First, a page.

Palo Alto, Calif., April 1, 2003 — In 2007, the Environmental Protection Agency (EPA) is slated to begin regulating mercury emissions from coal-fired power plants (unless legislation superceding this process is passed by Congress).
Over the past decade, the Electric Power Research Institute (EPRI), the U.S. Department of Energy, and the EPA have undertaken extensive research to develop cost-effective methods for reducing these emissions, especially from coal-burning facilities.
Most recently, EPRI has teamed up with Great River Energy, Minnesota Power, and Xcel Energy to perform pilot tests and some of the first full-scale demonstrations of three potential methods for curbing mercury emissions from low sulfur, low chloride western coals, such as lignite and Powder River Basin coal.
The goal is to define the cost and performance of new technologies to reduce mercury emissions and to provide information to EPA as it proceeds in its rulemaking process.
Full-scale demonstrations of two technologies were performed at Great River Energy’s Stanton Station and at Minnesota Power’s Laskin Energy Center.
In the first process tested, activated carbon was injected into flue gas entering Stanton’s spray dryer/baghouse system and Laskin’s wet particulate scrubber: The activated carbon adsorbs the mercury so it can be collected by existing (or new) air pollution control equipment.
In the second process tested, chemicals (halides) were added to the plants’ boilers to change the chemical form of mercury in the flue gas to one that is more easily controlled with existing pollution control equipment.
Another mercury removal process tested, but still in the early stages of development, is an EPRI-patented method called Mercury Capture by Adsorption Process (MerCAPTM). In the MerCAPTM process, mercury is adsorbed onto plates or banks of tubes formed of (or coated with) materials that adsorb mercury and placed into the flue gas stream. Gold is the first method being investigated as an adsorbent because it forms an amalgam with mercury. When the gold surface becomes saturated with mercury, the plates can be regenerated by heating, and the desorbed mercury captured in a secondary recovery system.
Based on past tests and these new full-scale results, carbon injection appears to be capable of removing all species of mercury and therefore could be used with all types of coal with varying degrees of success. For example, for plants burning Western coals with low chloride content, there may be limitations on the removal efficiency when activated carbon is used ahead of electrostatic precipitators or wet particulate scrubbers. Similarly, the effectiveness of activated carbon was significantly reduced when used with spray dryer/baghouse systems as configured at Stanton.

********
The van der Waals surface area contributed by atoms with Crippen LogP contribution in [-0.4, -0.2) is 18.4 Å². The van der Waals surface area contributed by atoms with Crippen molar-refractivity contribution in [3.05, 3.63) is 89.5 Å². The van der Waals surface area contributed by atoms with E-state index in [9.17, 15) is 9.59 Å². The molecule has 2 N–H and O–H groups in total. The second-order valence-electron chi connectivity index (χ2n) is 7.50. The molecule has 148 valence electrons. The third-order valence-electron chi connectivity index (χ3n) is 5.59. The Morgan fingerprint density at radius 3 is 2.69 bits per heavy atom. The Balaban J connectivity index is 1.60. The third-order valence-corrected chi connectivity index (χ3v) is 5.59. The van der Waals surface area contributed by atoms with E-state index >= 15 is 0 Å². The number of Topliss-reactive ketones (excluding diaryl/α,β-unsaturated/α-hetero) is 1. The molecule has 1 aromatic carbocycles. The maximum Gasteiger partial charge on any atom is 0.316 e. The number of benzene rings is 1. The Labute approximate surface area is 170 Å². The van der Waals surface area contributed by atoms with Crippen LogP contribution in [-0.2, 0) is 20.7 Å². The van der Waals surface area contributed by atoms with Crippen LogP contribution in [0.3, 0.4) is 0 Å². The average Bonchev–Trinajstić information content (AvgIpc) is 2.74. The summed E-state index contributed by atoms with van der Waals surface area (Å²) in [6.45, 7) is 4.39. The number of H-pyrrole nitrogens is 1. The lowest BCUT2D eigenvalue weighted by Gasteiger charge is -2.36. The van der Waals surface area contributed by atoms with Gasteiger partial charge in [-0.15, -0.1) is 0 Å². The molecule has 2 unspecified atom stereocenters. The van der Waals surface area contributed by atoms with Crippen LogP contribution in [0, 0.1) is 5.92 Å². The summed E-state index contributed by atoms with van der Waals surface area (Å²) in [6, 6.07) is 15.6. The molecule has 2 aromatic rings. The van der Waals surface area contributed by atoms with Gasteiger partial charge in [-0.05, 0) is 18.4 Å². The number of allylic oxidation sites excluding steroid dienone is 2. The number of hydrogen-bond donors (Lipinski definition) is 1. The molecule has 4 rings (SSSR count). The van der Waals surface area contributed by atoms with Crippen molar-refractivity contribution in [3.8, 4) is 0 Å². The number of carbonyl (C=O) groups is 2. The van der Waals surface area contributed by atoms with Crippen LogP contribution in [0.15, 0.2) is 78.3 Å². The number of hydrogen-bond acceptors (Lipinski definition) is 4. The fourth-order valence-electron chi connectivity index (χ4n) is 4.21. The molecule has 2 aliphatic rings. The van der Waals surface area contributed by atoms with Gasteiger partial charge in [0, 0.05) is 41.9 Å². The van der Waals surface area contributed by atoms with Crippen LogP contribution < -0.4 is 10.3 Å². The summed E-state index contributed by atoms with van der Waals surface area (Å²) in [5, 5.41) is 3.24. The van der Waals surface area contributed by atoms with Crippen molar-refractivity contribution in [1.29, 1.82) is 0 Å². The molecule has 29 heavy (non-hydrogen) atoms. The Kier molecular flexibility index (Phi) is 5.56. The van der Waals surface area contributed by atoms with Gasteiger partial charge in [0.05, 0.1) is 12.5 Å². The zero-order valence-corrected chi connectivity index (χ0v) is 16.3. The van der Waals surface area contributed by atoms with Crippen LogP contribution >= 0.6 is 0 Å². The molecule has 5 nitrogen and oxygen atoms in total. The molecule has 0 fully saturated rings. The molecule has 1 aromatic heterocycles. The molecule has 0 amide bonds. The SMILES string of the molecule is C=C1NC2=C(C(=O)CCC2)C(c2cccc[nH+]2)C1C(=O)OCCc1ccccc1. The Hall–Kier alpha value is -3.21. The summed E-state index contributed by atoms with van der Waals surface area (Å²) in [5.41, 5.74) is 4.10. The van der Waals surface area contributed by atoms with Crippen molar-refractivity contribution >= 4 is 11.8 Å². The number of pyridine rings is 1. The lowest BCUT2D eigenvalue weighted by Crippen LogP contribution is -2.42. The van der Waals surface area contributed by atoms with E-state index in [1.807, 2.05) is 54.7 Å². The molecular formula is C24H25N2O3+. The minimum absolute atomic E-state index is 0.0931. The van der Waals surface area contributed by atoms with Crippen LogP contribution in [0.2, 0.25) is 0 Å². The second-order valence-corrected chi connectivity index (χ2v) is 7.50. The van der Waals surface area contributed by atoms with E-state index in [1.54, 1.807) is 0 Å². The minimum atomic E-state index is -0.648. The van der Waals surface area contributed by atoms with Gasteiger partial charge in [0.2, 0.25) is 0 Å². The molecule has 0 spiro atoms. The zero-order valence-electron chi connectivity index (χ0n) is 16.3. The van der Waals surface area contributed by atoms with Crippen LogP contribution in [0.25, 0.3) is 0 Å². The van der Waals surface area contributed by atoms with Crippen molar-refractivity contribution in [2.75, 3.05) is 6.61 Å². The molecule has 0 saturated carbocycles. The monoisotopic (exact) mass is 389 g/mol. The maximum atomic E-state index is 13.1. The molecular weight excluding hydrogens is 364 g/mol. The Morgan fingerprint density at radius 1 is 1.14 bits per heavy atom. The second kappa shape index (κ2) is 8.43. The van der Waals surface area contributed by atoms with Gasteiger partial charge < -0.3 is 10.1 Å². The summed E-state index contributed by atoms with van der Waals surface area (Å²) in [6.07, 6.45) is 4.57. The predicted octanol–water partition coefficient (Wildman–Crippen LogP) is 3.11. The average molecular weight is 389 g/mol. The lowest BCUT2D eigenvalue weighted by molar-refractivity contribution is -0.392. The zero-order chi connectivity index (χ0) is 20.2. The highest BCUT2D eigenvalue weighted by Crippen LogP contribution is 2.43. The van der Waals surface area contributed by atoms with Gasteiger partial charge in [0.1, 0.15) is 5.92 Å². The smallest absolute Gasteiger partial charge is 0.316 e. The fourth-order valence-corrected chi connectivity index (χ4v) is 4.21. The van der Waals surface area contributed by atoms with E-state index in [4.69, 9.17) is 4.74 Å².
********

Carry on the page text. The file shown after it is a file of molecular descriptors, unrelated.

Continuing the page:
When the activated carbon was impregnated with chemical additives, mercury removal at Stanton and Laskin was enhanced by a factor of 2 to 4 times in short duration tests. The addition of halide compounds into the boiler also improved mercury removal at these plants. The potential impact of impregnated carbons and halide addition on long term boiler operation, performance, and waste disposal will be determined in extended testing.
Small scale test results to-date indicate that MerCAPTM can remove at least 80% of mercury downstream of the spray-dryer baghouse at Stanton, and may be a cost-effective option to activated carbon injection. MerCAPTM with gold as the sorbent surface did not perform well in the non-scrubbed flue gas tested at Stanton and Laskin, and alternate sorbent surfaces are being developed for these conditions.
Ramsay Chang, program manager at EPRI says, “We are still at early stages with some of this research, and many engineering questions remain to be answered, all of which affect technical feasibility and cost. Our goals are to find lower cost options for meeting future regulations, determine the maximum mercury removal achievable, and assess the impact on plant operation, particulate emissions, and by-product utilization or disposal.
“There is so much variation in power plant configurations and fuel. We plan to explore all the options so that we can give each power company the method best suited for its plant and coal type,” Chang added.
Mark Strohfus, Great River Energy’s environmental policy analyst says, “These studies help Great River Energy understand how effectively and at what potential costs we may be able to control mercury emissions. While these tests increased our level of understanding of mercury emissions and control options, there are many questions remaining. Great River Energy plans to continue working with EPRI to answer some of these questions through further testing at our power plants.”
Tim Hagley, Minnesota Power’s supervisor of air quality said, “It will take time and tenacity to achieve the technological breakthroughs needed. Our collaboration with EPRI, Great River Energy, and Xcel Energy provides an excellent opportunity to conduct cutting edge, full-scale testing of promising technologies. Our goal is to find cost effective, sustainable technologies for reducing mercury emissions from our facilities.”
EPRI, headquartered in Palo Alto, Calif., was established in 1973 as a non-profit center for public interest energy and environmental research. EPRI’s collaborative science and technology development program now spans nearly every area of power generation, delivery and use. More than 1,000 energy organizations and public institutions in 40 countries draw on EPRI’s global network of technical and business expertise. Visit the EPRI website at http://www.epri.com.